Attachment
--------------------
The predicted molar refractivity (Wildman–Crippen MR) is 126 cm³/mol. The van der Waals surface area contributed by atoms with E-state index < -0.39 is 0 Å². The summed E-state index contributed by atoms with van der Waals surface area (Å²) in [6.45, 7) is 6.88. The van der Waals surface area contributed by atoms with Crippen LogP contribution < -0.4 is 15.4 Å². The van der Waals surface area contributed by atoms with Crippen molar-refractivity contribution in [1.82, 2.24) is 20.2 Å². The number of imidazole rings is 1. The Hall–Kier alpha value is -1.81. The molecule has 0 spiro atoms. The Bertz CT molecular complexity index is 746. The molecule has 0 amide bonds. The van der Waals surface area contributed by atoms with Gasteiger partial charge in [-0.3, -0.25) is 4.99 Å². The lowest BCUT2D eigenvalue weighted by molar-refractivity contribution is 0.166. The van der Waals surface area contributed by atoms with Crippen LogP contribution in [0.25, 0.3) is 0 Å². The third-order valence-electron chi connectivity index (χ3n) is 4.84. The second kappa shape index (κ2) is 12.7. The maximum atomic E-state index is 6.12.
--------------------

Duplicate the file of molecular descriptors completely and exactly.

The predicted molar refractivity (Wildman–Crippen MR) is 126 cm³/mol. The van der Waals surface area contributed by atoms with E-state index < -0.39 is 0 Å². The summed E-state index contributed by atoms with van der Waals surface area (Å²) in [6.45, 7) is 6.88. The van der Waals surface area contributed by atoms with Crippen LogP contribution < -0.4 is 15.4 Å². The van der Waals surface area contributed by atoms with Crippen molar-refractivity contribution in [1.82, 2.24) is 20.2 Å². The number of imidazole rings is 1. The Hall–Kier alpha value is -1.81. The molecule has 0 spiro atoms. The Bertz CT molecular complexity index is 746. The molecule has 0 amide bonds. The van der Waals surface area contributed by atoms with Gasteiger partial charge in [-0.3, -0.25) is 4.99 Å². The lowest BCUT2D eigenvalue weighted by molar-refractivity contribution is 0.166. The van der Waals surface area contributed by atoms with Crippen LogP contribution in [0.25, 0.3) is 0 Å². The third-order valence-electron chi connectivity index (χ3n) is 4.84. The second kappa shape index (κ2) is 12.7. The maximum atomic E-state index is 6.12.